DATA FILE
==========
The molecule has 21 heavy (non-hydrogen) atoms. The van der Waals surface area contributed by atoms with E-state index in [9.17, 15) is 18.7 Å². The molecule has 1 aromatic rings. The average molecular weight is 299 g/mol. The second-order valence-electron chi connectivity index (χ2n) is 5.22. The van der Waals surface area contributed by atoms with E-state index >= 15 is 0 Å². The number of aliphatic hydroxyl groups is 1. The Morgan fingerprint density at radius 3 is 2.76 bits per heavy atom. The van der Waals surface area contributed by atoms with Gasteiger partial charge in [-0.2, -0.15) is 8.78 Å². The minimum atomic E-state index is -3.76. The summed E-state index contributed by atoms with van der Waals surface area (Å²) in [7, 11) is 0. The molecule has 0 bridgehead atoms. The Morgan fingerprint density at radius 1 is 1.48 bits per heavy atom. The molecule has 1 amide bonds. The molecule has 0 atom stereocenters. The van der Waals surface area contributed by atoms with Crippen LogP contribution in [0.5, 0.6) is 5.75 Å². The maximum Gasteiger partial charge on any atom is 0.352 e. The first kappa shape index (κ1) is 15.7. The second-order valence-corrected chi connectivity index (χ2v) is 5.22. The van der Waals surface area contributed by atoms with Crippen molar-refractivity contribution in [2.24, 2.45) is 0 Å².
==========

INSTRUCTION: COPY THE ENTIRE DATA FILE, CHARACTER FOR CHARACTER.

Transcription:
The molecule has 21 heavy (non-hydrogen) atoms. The van der Waals surface area contributed by atoms with E-state index in [9.17, 15) is 18.7 Å². The molecule has 1 aromatic rings. The average molecular weight is 299 g/mol. The second-order valence-electron chi connectivity index (χ2n) is 5.22. The van der Waals surface area contributed by atoms with E-state index >= 15 is 0 Å². The number of aliphatic hydroxyl groups is 1. The Morgan fingerprint density at radius 3 is 2.76 bits per heavy atom. The van der Waals surface area contributed by atoms with Gasteiger partial charge in [-0.2, -0.15) is 8.78 Å². The minimum atomic E-state index is -3.76. The summed E-state index contributed by atoms with van der Waals surface area (Å²) in [7, 11) is 0. The molecule has 0 bridgehead atoms. The Morgan fingerprint density at radius 1 is 1.48 bits per heavy atom. The molecule has 1 amide bonds. The molecule has 0 atom stereocenters. The van der Waals surface area contributed by atoms with Crippen LogP contribution in [0.5, 0.6) is 5.75 Å². The maximum Gasteiger partial charge on any atom is 0.352 e. The first kappa shape index (κ1) is 15.7. The second-order valence-corrected chi connectivity index (χ2v) is 5.22. The van der Waals surface area contributed by atoms with Crippen molar-refractivity contribution in [2.24, 2.45) is 0 Å².